Spotlight
Family Court Practice, The
Order the 2021 edition due out in May
Court of Protection Practice 2021
'Court of Protection Practice goes from strength to strength, having...
Jackson's Matrimonial Finance Tenth Edition
Jackson's Matrimonial Finance is an authoritative specialist text...
Spotlight
Latest articles
JM v RM [2021] EWHC 315 (Fam)
(Family Division, Mostyn J, 22 February 2021)Abduction – Wrongful retention – Hague Convention application – Mother decided not to return to Australia with children – COVID 19...
Re A (A Child) (Hague Convention 1980: Set Aside) [2021] EWCA Civ 194
(Court of Appeal (Civil Division), Moylan, Asplin LJJ, Hayden J, 23 February 2021)Abduction – Hague Convention 1980 – Return order made – Mother successfully applied to set aside due...
Disabled women more than twice as likely to experience domestic abuse
The latest data from the Office of National Statistics shows that, in the year ending March 2020, around 1 in 7 (14.3%) disabled people aged 16 to 59 years experienced any form of domestic abuse in...
The President of the Family Division endorses Public Law Working Group report
The Courts and Tribunals Judiciary has published a message from the President of the Family Division, Sir Andrew McFarlane, in which the President endorses the publication of the President’s...
HMCTS updates online divorce services guidance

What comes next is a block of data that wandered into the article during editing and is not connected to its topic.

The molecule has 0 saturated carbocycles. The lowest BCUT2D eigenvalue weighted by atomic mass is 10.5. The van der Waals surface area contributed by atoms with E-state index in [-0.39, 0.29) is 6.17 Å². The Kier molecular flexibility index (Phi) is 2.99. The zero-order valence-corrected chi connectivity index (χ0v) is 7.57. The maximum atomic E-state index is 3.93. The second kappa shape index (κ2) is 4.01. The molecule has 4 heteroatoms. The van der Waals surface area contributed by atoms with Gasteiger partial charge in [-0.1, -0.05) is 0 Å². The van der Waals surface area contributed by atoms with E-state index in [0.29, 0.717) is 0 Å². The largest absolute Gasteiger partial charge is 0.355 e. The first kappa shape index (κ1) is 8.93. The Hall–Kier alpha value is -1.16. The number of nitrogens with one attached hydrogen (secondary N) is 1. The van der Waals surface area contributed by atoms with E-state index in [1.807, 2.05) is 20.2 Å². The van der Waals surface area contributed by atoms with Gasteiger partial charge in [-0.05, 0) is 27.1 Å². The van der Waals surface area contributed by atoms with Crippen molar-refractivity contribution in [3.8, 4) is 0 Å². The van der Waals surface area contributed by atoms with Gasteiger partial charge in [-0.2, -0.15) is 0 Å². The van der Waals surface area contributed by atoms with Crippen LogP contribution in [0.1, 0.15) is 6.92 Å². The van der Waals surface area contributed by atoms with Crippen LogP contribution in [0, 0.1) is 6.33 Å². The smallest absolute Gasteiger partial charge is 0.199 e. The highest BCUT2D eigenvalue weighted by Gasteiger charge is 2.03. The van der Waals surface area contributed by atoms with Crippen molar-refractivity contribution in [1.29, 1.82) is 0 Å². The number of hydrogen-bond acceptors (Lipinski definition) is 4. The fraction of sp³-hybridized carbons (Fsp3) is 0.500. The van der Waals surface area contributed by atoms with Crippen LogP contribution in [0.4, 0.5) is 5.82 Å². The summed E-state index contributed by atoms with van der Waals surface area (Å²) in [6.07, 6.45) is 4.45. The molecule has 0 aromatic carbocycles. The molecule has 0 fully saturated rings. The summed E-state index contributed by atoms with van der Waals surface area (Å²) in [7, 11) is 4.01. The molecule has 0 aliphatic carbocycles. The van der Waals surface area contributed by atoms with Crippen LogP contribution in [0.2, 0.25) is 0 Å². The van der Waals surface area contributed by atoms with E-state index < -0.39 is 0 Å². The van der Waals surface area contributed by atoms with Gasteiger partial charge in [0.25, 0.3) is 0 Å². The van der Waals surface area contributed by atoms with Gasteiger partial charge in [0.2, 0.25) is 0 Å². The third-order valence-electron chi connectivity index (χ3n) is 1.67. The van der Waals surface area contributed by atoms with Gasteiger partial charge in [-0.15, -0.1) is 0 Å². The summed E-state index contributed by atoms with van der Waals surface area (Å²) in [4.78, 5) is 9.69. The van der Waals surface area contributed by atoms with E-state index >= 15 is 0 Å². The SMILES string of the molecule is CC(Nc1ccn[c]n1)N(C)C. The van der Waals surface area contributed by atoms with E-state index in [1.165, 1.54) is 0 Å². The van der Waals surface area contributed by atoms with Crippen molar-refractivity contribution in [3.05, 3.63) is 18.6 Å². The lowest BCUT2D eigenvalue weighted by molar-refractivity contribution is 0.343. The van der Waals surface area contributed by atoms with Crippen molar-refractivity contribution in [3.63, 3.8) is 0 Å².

HM Courts and Tribunals Service have recently updated the online divorce services guidance with the addition of guides for deemed and dispensed service applications, alternative service...
View all articles
Authors

FINANCIAL REMEDIES: Ramnarine v Ramnarine [2013] UKPC 27

Sep 29, 2018, 21:12 PM
Slug : financial-remedies-ramnarine-v-ramnarine-2013-ukpc-27
Meta Title :
Meta Keywords :
Canonical URL :
Trending Article : No
Prioritise In Trending Articles : No
Date : Aug 15, 2013, 02:55 AM
Article ID : 103339

(Privy Council, Baroness Hale of Richmond, Lord Kerr of Tonaghmore, Lord Wilson of Culworth, 31 July 2013)

The husband and wife were born in Trinidad although the wife also had British nationality. They married in London and lived during the marriage in the UK, the USA and Trinidad. After 29 years of marriage the husband petitioned for divorce in Trinidad and the wife applied for financial remedy. Exceptionally, there was a 4-year delay between the hearing and judgment being given. The Court of Appeal upheld the judgment and the wife appealed to the Privy Council by which time a delay of 16 years had elapsed since the initial hearing.

The delay of 4 years was entirely unacceptable. At its centre, a determination of a claim for financial relief, was the need for an analysis of present circumstances, financial and otherwise, and for the crafting of the fairest future financial arrangements for the parties on foot of it. Apart from the burden cast by the delay upon the litigants, the orders then ultimately made could well have become unrealistic in the interim. The Board was not asked to determine whether delay in the delivery of the judgment, entirely unexplained, was unconstitutional but on any view it was an affront to family justice.

The Board found that, gross though was the judge's delay in its delivery, there had been no significant consequential error in the reasoning of his judgment. It balked at the prospect of a rehearing. The costs of the financial proceedings and the length of their pendency to date were both already out of all proportion to the sums conceivably at stake.

The wife had failed to make out her entitlement to a re-hearing and the appeal was dismissed.

Categories :
  • Archive
  • Judgments
Tags :
Provider :
Product Bucket :
Recommend These Products
Related Articles
Load more comments
Comment by from